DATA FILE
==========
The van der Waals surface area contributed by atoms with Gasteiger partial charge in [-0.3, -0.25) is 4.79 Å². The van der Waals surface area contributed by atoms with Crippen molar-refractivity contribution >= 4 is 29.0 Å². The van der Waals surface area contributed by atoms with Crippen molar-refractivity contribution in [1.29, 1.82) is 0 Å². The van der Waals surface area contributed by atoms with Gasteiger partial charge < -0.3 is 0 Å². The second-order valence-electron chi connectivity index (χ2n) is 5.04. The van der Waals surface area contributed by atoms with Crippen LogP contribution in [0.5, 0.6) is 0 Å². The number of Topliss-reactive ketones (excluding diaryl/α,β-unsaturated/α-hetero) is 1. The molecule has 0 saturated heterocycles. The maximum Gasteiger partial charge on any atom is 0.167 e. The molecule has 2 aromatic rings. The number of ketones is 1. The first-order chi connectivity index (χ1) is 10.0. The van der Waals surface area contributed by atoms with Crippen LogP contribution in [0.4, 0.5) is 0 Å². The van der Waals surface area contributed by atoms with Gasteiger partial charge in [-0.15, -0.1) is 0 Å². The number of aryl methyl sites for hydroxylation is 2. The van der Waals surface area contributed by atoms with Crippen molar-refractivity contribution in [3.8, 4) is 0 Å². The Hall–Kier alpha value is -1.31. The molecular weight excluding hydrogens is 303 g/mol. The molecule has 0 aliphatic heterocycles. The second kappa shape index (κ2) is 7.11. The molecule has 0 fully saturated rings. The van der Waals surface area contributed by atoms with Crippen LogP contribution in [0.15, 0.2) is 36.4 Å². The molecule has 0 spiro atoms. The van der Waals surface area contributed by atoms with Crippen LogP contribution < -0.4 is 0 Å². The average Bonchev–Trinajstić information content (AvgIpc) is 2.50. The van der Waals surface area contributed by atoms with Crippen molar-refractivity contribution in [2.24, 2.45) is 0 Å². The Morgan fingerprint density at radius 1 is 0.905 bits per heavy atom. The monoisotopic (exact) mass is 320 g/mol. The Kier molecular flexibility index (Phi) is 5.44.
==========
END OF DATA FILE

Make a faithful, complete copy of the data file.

The van der Waals surface area contributed by atoms with Gasteiger partial charge in [-0.3, -0.25) is 4.79 Å². The van der Waals surface area contributed by atoms with Crippen molar-refractivity contribution >= 4 is 29.0 Å². The van der Waals surface area contributed by atoms with Crippen molar-refractivity contribution in [1.29, 1.82) is 0 Å². The van der Waals surface area contributed by atoms with Gasteiger partial charge < -0.3 is 0 Å². The second-order valence-electron chi connectivity index (χ2n) is 5.04. The van der Waals surface area contributed by atoms with Crippen LogP contribution in [0.5, 0.6) is 0 Å². The number of Topliss-reactive ketones (excluding diaryl/α,β-unsaturated/α-hetero) is 1. The molecule has 0 saturated heterocycles. The maximum Gasteiger partial charge on any atom is 0.167 e. The molecule has 2 aromatic rings. The number of ketones is 1. The first-order chi connectivity index (χ1) is 10.0. The van der Waals surface area contributed by atoms with Crippen LogP contribution in [0.4, 0.5) is 0 Å². The van der Waals surface area contributed by atoms with Gasteiger partial charge in [-0.15, -0.1) is 0 Å². The number of aryl methyl sites for hydroxylation is 2. The van der Waals surface area contributed by atoms with Crippen molar-refractivity contribution in [3.8, 4) is 0 Å². The Hall–Kier alpha value is -1.31. The molecular weight excluding hydrogens is 303 g/mol. The molecule has 0 aliphatic heterocycles. The second kappa shape index (κ2) is 7.11. The molecule has 0 fully saturated rings. The van der Waals surface area contributed by atoms with Crippen LogP contribution in [0.15, 0.2) is 36.4 Å². The molecule has 0 spiro atoms. The van der Waals surface area contributed by atoms with Crippen LogP contribution < -0.4 is 0 Å². The average Bonchev–Trinajstić information content (AvgIpc) is 2.50. The van der Waals surface area contributed by atoms with Crippen molar-refractivity contribution in [2.24, 2.45) is 0 Å². The Morgan fingerprint density at radius 1 is 0.905 bits per heavy atom. The monoisotopic (exact) mass is 320 g/mol. The Kier molecular flexibility index (Phi) is 5.44.